This week, the Preservation Society is being awarded a national honor for an amazing restoration project they have just completed on one of the only remaining wooden houses in Baltimore. This house, located on 1627 Aliceanna Street, will also be featured on the 40th Annual Historic Harbor House Tour taking place this Sunday, May 8 beginning at 11 am.
The award is called the Preserve America Steward Award, signed by Michelle Obama, with a presentation ceremony on May 4 from 4-6 pm at the house.
Empty for 25 years, the house could just as easily have been left to the wrecking ball, instead the Society for the Preservation of Federal Hill and Fell’s Point turned their attention to saving the 214 year old house.
“It’s a wonderful recognition of the restoration work we do with Fell’s Point houses,” says Preservation Society director Ellen von Karajan. “For the most derelict old places, we are their last resort. These houses are so full of our rich, local history.”
The Preservation Society currently has six historic houses in various states of repair. They range from the ca. 1765 Robert Long house, oldest residence in old Baltimore and the organization’s current headquarters which was completely restored in 1985, to two small ca. 1797 wooden workingmen’s houses on Wolfe Street, believed to be the sole survivors of their kind.
“We’re pretty much knocking on wood that we can raise the money to conserve and restore the Wolfe Street houses too, now that we have them stabilized,” said von Karajan.
Also on the Preservation Society list, and next to the fixed up Aliceanna house, is the Captains Hotel that von Karajan says at one time housed “one of the Point’s most elite houses of ill-repute – ‘for officers only’!”
“In the front was a bar where sea captains and officers would pause for a drink and to pay for their ‘entertainment’. They would be given a token and then proceed to the “Ladies” bar to meet the beautiful working girls and to make their selection. Then they would go upstairs.”
Over three years the team that fixed up the 1627 Aliceanna Street wooden house included student volunteers and an archeologist, Esther Doyle Reed, from UMBC’s Ancient Studies Department. They are still working at cleaning, cataloguing and painstakingly conserving the many historic artifacts recovered from the site, and also spent hours on clean up and surface preparation.
Called The Academy, the house was built in 1797 by Nicholas Leeke, a Fell’s Point school master who instructed his pupils there. Leeke had served aboard the USS Frigate Virginia during the American Revolution. Leeke’s beautiful daughter Mary married a dashing young mariner, Captain Henry Dashiell, and they built their family home at 700 S. Broadway, with Leeke helping his daughter with the construction while Henry was away at sea.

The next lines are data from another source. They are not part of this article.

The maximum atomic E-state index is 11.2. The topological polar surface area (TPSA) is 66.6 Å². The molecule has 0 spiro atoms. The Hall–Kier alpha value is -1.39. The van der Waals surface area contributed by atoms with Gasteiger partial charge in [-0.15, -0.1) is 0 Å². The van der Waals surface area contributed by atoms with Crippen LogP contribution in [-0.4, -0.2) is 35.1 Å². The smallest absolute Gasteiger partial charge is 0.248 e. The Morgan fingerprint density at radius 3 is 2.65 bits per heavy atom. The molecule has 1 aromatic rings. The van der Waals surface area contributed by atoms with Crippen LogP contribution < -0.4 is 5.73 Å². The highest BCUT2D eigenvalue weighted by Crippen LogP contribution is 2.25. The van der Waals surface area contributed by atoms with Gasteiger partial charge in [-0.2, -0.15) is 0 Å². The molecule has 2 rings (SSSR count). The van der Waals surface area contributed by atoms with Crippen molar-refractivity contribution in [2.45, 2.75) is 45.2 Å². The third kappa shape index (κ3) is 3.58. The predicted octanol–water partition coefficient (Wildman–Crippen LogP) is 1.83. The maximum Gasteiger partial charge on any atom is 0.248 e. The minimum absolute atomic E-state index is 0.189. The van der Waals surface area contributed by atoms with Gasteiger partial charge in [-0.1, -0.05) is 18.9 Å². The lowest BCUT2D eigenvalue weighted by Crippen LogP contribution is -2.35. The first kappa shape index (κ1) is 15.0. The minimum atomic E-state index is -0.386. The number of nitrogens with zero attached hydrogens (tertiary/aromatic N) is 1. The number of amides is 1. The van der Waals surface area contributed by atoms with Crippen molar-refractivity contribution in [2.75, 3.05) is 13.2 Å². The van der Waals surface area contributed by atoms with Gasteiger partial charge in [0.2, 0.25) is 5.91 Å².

During the defense of Baltimore in the War of 1812, Captain Henry served on land in the First Marine Artillery of the Union, and at sea as captain of one of the famed Baltimore privateer schooners, the Saranac. By the time of the War of 1812, Nicholas had moved into the Dashiell home at 700 S. Broadway and sold 1627 Aliceanna to a ship’s captain.
In the 1970s, the Dashiell sisters, great-great granddaughters of Nicholas Leeke, created the Fell’s Point Museum and Cultural Program and bought the house in his memory, intending to put a museum there, but their personal bankruptcy left their organization without cash to realize their dream.
Their organization transferred ownership of all three of the wooden houses and Captains Hotel to The Preservation Society when the City Housing Department issued a “rehab or raze” order in 2006.
After the award ceremony, the house will get some final interior work including the addition of a kitchen. Then it will be rented out as a residence.
“Hopefully, “ said von Karajan, “ to someone who appreciates history. After all, they will be living this historic house’s next chapter.”
If you go:
The 40th Annual Historic Harbor House Tour of Fell’s Point benefits Preservation Society Educational Programs
The tour takes place Mother’s Day, Sunday, May 8, 2011, 11 am to 5 pm.
A self-guided walking tour features about a dozen houses, gardens and historic sites (Tour programs may be picked up at the Fell’s Point Visitor Center, 1724 Thames Street, or Long & Foster Realtors. Guests may begin the tour at the house of their choice.)
Cost of the tour is $15 per person in advance or $20 the day of the event. For tickets and additional information go to the Fell’s Point Visitor Center (1724-26 Thames Street) or visit preservationsociety.com.